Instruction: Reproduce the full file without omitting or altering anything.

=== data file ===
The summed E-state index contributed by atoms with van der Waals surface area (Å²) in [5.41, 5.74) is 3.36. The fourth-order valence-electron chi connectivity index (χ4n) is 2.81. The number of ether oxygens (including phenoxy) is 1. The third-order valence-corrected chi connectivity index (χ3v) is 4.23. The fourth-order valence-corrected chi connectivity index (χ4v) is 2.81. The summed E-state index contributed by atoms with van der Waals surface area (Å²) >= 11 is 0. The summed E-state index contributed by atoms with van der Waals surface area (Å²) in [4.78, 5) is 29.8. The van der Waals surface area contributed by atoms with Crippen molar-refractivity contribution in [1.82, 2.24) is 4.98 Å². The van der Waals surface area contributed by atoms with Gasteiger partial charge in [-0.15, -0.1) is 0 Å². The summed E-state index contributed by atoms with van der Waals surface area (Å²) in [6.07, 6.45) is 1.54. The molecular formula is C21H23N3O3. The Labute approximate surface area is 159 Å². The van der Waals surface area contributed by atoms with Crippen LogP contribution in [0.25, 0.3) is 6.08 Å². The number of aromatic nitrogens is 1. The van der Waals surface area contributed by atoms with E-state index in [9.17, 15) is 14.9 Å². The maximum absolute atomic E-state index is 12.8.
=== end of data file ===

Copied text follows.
The summed E-state index contributed by atoms with van der Waals surface area (Å²) in [5.41, 5.74) is 3.36. The fourth-order valence-electron chi connectivity index (χ4n) is 2.81. The number of ether oxygens (including phenoxy) is 1. The third-order valence-corrected chi connectivity index (χ3v) is 4.23. The fourth-order valence-corrected chi connectivity index (χ4v) is 2.81. The summed E-state index contributed by atoms with van der Waals surface area (Å²) >= 11 is 0. The summed E-state index contributed by atoms with van der Waals surface area (Å²) in [4.78, 5) is 29.8. The van der Waals surface area contributed by atoms with Crippen molar-refractivity contribution in [1.82, 2.24) is 4.98 Å². The van der Waals surface area contributed by atoms with Gasteiger partial charge in [-0.15, -0.1) is 0 Å². The summed E-state index contributed by atoms with van der Waals surface area (Å²) in [6.07, 6.45) is 1.54. The molecular formula is C21H23N3O3. The Labute approximate surface area is 159 Å². The van der Waals surface area contributed by atoms with Crippen LogP contribution in [0.25, 0.3) is 6.08 Å². The number of aromatic nitrogens is 1. The van der Waals surface area contributed by atoms with E-state index in [9.17, 15) is 14.9 Å². The maximum absolute atomic E-state index is 12.8.